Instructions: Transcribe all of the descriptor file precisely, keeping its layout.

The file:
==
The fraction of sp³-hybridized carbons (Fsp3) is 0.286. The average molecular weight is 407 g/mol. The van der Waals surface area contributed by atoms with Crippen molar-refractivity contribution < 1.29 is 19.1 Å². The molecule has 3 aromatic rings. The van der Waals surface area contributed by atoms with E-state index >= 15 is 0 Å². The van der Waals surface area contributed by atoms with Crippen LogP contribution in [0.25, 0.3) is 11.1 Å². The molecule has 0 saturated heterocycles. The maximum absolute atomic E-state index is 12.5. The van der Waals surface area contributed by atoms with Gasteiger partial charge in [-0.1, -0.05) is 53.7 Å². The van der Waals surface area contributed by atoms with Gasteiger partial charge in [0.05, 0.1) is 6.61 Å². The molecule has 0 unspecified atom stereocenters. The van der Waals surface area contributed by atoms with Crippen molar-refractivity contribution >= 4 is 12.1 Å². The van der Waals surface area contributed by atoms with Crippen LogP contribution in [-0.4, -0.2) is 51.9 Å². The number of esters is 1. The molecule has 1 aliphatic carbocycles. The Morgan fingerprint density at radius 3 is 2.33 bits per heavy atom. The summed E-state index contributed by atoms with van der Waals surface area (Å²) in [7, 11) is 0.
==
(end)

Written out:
The fraction of sp³-hybridized carbons (Fsp3) is 0.286. The average molecular weight is 407 g/mol. The van der Waals surface area contributed by atoms with Crippen molar-refractivity contribution < 1.29 is 19.1 Å². The molecule has 3 aromatic rings. The van der Waals surface area contributed by atoms with E-state index >= 15 is 0 Å². The van der Waals surface area contributed by atoms with Crippen LogP contribution in [0.25, 0.3) is 11.1 Å². The molecule has 0 saturated heterocycles. The maximum absolute atomic E-state index is 12.5. The van der Waals surface area contributed by atoms with Gasteiger partial charge in [-0.1, -0.05) is 53.7 Å². The van der Waals surface area contributed by atoms with Gasteiger partial charge in [0.05, 0.1) is 6.61 Å². The molecule has 0 unspecified atom stereocenters. The van der Waals surface area contributed by atoms with Crippen molar-refractivity contribution >= 4 is 12.1 Å². The van der Waals surface area contributed by atoms with Crippen LogP contribution in [-0.4, -0.2) is 51.9 Å². The number of esters is 1. The molecule has 1 aliphatic carbocycles. The Morgan fingerprint density at radius 3 is 2.33 bits per heavy atom. The summed E-state index contributed by atoms with van der Waals surface area (Å²) in [7, 11) is 0.